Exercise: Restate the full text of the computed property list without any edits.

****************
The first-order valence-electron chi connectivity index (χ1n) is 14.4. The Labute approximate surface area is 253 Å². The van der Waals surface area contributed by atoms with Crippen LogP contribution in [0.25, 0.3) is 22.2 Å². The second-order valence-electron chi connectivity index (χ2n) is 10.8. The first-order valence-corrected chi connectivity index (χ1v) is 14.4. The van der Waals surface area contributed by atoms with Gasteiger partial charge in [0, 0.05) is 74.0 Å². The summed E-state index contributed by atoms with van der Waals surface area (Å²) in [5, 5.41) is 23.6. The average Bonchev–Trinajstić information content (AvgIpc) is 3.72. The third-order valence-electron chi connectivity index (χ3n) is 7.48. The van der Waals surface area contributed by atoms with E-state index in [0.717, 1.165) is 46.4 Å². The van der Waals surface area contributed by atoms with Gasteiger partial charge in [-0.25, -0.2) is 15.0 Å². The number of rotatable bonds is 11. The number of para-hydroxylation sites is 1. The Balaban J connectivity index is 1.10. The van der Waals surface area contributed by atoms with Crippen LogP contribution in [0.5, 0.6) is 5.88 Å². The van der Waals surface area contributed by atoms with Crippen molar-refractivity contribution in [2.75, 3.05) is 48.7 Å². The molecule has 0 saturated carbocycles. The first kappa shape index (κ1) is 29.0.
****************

The first-order valence-electron chi connectivity index (χ1n) is 14.4. The Labute approximate surface area is 253 Å². The van der Waals surface area contributed by atoms with Crippen LogP contribution in [0.25, 0.3) is 22.2 Å². The second-order valence-electron chi connectivity index (χ2n) is 10.8. The first-order valence-corrected chi connectivity index (χ1v) is 14.4. The van der Waals surface area contributed by atoms with Gasteiger partial charge in [0, 0.05) is 74.0 Å². The summed E-state index contributed by atoms with van der Waals surface area (Å²) in [5, 5.41) is 23.6. The average Bonchev–Trinajstić information content (AvgIpc) is 3.72. The third-order valence-electron chi connectivity index (χ3n) is 7.48. The van der Waals surface area contributed by atoms with E-state index in [0.717, 1.165) is 46.4 Å². The van der Waals surface area contributed by atoms with Gasteiger partial charge in [-0.25, -0.2) is 15.0 Å². The number of rotatable bonds is 11. The number of para-hydroxylation sites is 1. The Balaban J connectivity index is 1.10. The van der Waals surface area contributed by atoms with Crippen LogP contribution in [0.5, 0.6) is 5.88 Å². The van der Waals surface area contributed by atoms with Crippen molar-refractivity contribution in [2.75, 3.05) is 48.7 Å². The molecule has 0 saturated carbocycles. The first kappa shape index (κ1) is 29.0.